To summarise, Leviticus 19:27-28, Leviticus 21:4-5, and Deuteronomy 14:1-2 prohibit 4 different acts of mourning. These are:

    • 1. Making a bald spot on the head as an act of mourning;
    • 2. Shaving the beard as an act of mourning;
    • 3. Cutting the skin as an act of mourning; and
    • 4. Writing on the skin as an act of mourning.

    Interestingly, the making of tattoos as an act of mourning is the most elusive in the list. It is only mentioned once in Leviticus 19:28 and then never alluded to again in the Tanakh (Old Testament). Reference is made to writing on the flesh as an act of dedication to Yahweh (Is.44:5), but never as an act of mourning. Yet the practice of inscribing the name of the dead loved one in a tattoo still exists to this very day. Not so long ago this practice came to the attention of the public when it was reported that New York firemen and policemen were inscribing tattoos on their flesh in memory of their deceased comrades.

    To summarise, then, the meaning of the passage under study: it was an ancient custom to trim the hair of the head and the beard to create a circle around the face - the circle being symbolic of the sun. In this version the mustache was shaved off completely. The wearing of the beard in this case was a means of nonverbal communication - it said, "I am a sun worshiper". What is here condemned is not the trimming or shaving of the beard, but the shaping of the beard to convey pagan images.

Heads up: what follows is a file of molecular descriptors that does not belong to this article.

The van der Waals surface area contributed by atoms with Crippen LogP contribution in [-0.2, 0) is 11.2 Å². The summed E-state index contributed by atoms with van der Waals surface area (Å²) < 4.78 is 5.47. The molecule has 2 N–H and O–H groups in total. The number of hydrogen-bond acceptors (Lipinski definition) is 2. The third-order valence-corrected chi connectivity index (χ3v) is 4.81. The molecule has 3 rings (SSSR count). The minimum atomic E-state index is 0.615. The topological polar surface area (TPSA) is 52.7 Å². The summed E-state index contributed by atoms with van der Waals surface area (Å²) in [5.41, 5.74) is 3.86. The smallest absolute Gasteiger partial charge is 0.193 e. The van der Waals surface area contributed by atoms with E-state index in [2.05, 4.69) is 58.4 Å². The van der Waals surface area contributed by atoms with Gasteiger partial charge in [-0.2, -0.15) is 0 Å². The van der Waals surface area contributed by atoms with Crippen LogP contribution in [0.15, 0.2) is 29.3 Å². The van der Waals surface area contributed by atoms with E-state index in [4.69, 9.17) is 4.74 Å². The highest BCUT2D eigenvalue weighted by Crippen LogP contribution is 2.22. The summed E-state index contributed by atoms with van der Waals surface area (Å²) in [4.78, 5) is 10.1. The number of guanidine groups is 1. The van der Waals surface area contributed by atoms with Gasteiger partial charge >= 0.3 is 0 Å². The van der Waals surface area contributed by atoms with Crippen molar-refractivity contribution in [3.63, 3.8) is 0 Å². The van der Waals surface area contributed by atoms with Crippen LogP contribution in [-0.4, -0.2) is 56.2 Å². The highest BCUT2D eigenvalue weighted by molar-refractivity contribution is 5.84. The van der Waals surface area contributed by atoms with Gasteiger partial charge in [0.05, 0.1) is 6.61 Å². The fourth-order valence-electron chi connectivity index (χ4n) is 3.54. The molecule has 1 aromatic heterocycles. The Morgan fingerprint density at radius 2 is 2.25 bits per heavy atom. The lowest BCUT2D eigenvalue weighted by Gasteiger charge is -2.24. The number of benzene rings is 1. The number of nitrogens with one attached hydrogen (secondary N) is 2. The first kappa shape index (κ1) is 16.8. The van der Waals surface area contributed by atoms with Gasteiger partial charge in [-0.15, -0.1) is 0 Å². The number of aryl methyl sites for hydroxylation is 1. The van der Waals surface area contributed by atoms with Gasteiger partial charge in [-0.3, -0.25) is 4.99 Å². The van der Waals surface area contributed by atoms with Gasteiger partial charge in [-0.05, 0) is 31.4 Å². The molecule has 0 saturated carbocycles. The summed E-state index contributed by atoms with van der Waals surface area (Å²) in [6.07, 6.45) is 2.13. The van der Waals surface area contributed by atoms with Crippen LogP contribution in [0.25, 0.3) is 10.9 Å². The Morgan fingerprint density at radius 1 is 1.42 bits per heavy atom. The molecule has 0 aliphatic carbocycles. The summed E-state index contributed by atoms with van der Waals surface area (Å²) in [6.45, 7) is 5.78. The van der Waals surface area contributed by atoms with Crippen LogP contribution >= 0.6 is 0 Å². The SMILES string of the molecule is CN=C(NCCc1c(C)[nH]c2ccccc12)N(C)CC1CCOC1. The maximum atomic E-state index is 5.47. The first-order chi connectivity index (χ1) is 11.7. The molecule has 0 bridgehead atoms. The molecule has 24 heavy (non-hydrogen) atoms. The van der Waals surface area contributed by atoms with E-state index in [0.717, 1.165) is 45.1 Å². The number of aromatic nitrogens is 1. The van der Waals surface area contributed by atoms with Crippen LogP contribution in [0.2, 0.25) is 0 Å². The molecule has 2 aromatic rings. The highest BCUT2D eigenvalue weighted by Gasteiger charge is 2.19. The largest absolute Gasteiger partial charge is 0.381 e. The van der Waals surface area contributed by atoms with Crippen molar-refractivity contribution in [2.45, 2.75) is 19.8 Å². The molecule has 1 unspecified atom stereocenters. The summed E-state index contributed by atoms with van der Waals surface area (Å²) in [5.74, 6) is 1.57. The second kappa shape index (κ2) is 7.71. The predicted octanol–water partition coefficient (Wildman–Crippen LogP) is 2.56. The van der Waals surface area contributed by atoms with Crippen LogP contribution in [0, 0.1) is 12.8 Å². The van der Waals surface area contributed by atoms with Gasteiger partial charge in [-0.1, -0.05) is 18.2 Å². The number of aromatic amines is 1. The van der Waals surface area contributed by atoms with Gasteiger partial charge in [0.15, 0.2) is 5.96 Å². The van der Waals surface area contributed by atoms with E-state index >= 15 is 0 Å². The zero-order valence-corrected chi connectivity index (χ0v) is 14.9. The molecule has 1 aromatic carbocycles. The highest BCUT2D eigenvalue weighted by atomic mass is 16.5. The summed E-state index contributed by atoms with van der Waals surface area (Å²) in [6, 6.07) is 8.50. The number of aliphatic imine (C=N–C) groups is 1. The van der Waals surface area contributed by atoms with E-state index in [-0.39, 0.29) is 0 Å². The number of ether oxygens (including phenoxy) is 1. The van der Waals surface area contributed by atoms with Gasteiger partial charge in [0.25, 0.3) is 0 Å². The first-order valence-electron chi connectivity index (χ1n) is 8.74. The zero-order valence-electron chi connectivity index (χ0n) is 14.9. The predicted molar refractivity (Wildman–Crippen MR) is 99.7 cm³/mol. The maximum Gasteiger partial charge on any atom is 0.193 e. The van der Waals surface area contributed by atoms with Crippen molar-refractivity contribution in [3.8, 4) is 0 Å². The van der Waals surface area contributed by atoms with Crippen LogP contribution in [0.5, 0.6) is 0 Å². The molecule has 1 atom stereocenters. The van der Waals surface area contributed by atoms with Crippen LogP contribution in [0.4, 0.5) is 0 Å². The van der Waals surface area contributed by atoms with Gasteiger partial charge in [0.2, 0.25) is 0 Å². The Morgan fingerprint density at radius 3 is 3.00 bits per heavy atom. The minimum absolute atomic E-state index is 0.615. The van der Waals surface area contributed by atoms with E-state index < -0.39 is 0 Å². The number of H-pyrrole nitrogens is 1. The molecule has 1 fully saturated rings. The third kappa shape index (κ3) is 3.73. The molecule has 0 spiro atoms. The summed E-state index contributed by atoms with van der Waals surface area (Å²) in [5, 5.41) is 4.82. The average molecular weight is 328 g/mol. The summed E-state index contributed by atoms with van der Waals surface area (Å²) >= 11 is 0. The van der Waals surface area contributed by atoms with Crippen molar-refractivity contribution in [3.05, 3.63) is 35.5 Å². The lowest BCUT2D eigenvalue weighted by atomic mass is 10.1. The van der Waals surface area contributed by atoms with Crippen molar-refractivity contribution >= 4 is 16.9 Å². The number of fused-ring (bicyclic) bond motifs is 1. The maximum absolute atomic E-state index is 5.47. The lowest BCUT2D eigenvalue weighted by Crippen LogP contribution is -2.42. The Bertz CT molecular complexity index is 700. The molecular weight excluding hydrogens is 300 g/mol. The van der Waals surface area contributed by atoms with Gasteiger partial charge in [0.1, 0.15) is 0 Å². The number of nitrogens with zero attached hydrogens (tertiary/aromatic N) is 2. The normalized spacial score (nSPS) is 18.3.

You will search in vain for any scripture commanding Yahweh's men to always grow a beard. The fact that the majority almost certainly did anciently only tells us that this was the personal preference. Nowhere does Torah deny men talmidim (disciples) the freedom to shave if they want to in the manner of the ancient Romans and Egyptians. Indeed, Joseph of Egypt, as Prime Minister, was without doubt beardless, following the customs of that nation, and we all know how Yahweh prospered him.

    It is not for you and I to judge a believer for either wearing a beard or being clean-shaved or even partly-shaven unless they are specifically imitating a pagan custom or practice. Neither do we have the right to guilt anyone for not having one, and especially not those who genetically are not able to grow one. Are they any less men because they do not have some facial hair? Of course not. Indeed, it has disappointed me to see some men Messianic comparing their beards and insinuating that only those who had full beards were properly Torah-compliant Hebrew men. Nonsense! And what vanity not unlike women trying to out do each other with their hairdo's.

    Actually, I used to have a beard once but my preference for now is to be clean-shaven. I have seen a vision of myself in the Millennium and I did have a full beard then! That is something I will no doubt choose and get used to...in the future! Whether with a beard or without one, I am, and will still be, Torah-compliant. So let every man be satisfied whether he removes his facial hair or not, remembering to do so to give glory to Yahweh and not to imitate pagan customs or to please the world or to follow some fad. Vanity is not permitted of true believers.